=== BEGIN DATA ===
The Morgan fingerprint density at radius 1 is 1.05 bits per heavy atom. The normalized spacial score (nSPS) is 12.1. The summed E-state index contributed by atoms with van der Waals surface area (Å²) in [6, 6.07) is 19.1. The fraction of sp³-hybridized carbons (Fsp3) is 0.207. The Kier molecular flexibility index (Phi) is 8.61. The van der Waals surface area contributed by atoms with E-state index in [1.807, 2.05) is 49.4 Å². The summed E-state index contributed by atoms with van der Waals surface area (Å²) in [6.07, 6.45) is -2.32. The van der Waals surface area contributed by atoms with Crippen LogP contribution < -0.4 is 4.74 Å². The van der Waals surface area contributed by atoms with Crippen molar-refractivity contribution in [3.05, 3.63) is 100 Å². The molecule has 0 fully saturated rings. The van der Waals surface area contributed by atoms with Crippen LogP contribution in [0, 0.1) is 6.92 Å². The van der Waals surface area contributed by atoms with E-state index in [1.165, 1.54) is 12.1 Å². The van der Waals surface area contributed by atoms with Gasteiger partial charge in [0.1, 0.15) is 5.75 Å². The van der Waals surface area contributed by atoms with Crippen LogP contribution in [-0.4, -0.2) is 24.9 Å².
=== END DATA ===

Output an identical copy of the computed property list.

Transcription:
The Morgan fingerprint density at radius 1 is 1.05 bits per heavy atom. The normalized spacial score (nSPS) is 12.1. The summed E-state index contributed by atoms with van der Waals surface area (Å²) in [6, 6.07) is 19.1. The fraction of sp³-hybridized carbons (Fsp3) is 0.207. The Kier molecular flexibility index (Phi) is 8.61. The van der Waals surface area contributed by atoms with E-state index in [1.807, 2.05) is 49.4 Å². The summed E-state index contributed by atoms with van der Waals surface area (Å²) in [6.07, 6.45) is -2.32. The van der Waals surface area contributed by atoms with Crippen LogP contribution < -0.4 is 4.74 Å². The van der Waals surface area contributed by atoms with Crippen molar-refractivity contribution in [3.05, 3.63) is 100 Å². The molecule has 0 fully saturated rings. The van der Waals surface area contributed by atoms with Crippen LogP contribution in [0, 0.1) is 6.92 Å². The van der Waals surface area contributed by atoms with E-state index in [1.165, 1.54) is 12.1 Å². The van der Waals surface area contributed by atoms with Gasteiger partial charge in [0.1, 0.15) is 5.75 Å². The van der Waals surface area contributed by atoms with Crippen LogP contribution in [-0.4, -0.2) is 24.9 Å².